The Role of ADSL in Your Business

The Role of ADSL in Your Business

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Businesses are increasingly dependent on Internet-delivered (cloud-based) IT and communications services today, including Voice over IP (VoIP). In such circumstances, reliable Internet is a must, or your business will simply grind to a halt.

Aware of this, VoIP customers often cite connectivity as their biggest concern. Frequently reported technical issues with ADSL have only deepened their fears, and so the answer is to look beyond using ADSL alone.

The role of ADSL

It must be noted that ADSL is a good technology that has done much to popularise broadband. Even today it holds its own among more up-to-date connectivity options.

But an ADSL link is only as good as the local exchange. Poor ADSL service is often caused by an exchange that is either over-subscribed or under-maintained, causing outages or quality problems like jitter, delay or dropped voice packets.

Good ADSL, bad ADSL

There are good areas for ADSL and bad ones. Some have a rich supply of ADSL bandwidth via well-maintained local exchanges, while others have too many users ‘contending’ for the same bandwidth and poorly maintained infrastructure.

So how do you overcome this? Ensure you’re in a good coverage area (this goes for any form of connectivity). Free tests on sites like www.speedtest.net (line throughput) and www.pingtest.net (quality) give an instant indication of speed and quality of lines.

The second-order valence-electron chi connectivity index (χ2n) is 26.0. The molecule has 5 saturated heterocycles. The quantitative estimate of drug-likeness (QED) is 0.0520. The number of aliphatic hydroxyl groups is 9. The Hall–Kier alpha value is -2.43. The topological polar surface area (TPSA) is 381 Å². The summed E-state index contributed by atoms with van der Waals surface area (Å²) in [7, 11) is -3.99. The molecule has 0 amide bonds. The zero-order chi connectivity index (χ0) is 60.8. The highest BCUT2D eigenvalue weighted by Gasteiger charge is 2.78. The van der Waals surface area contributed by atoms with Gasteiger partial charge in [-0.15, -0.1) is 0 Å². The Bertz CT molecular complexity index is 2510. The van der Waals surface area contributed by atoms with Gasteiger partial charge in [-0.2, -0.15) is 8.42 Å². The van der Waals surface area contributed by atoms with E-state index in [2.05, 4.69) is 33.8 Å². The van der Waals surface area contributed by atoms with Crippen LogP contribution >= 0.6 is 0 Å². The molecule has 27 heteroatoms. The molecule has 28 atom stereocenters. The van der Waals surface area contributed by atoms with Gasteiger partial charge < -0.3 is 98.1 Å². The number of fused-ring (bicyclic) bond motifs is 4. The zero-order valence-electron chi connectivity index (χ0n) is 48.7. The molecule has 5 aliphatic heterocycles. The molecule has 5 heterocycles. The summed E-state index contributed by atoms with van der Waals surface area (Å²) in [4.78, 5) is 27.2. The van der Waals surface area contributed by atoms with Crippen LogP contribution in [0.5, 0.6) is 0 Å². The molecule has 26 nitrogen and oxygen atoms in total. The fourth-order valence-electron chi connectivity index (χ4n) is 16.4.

Secondly, always have ‘failover’ (a backup line) – but never from the same provider or, naturally, using the same technology.

Better new options

Thirdly, ADSL is not the only option. Without detracting from the contribution of ADSL over the years, numerous new wireless and fibre connectivity options are emerging to offer great quality, copious, non-contended bandwidth at a small premium. These include WiMax from Neotel, fibre from Neotel and Telkom, and a range of wireless connectivity providers such as Snowball, Vlocity and TWK.

  • WiMAX offers high-speed connectivity over long distances. It compares favourably with ADSL and fibre in price and performance, without suffering the contention of ADSL or the infrastructural investment of fibre.
  • Fibre – Fibre rollout is speeding up, and uptake among businesses and affluent communities is causing prices to fall. As competition increases, fibre offers increasingly well-priced, high-performance options too.
  • Wireless – The number of wireless providers in SA is growing. Some of the bigger providers offer direct VoIP-dedicated links into national fibre networks such as ECN’s (also VoIP-dedicated). Others link to providers offering ‘breakout’ onto fibre networks. The low cost and minimal infrastructural disruption of wireless allows providers to pursue low-population areas.
  • 3G – The cellular providers offer high throughput at competitive rates, but due to the inability of 3G to handle more than one stream of data (two calls or a call and browsing simultaneously), it must be used in conjunction with a quality of service tool like ViBE (see further down). To use ViBE, 3G users need an unrestricted APN to allow a VPN tunnel through its firewall.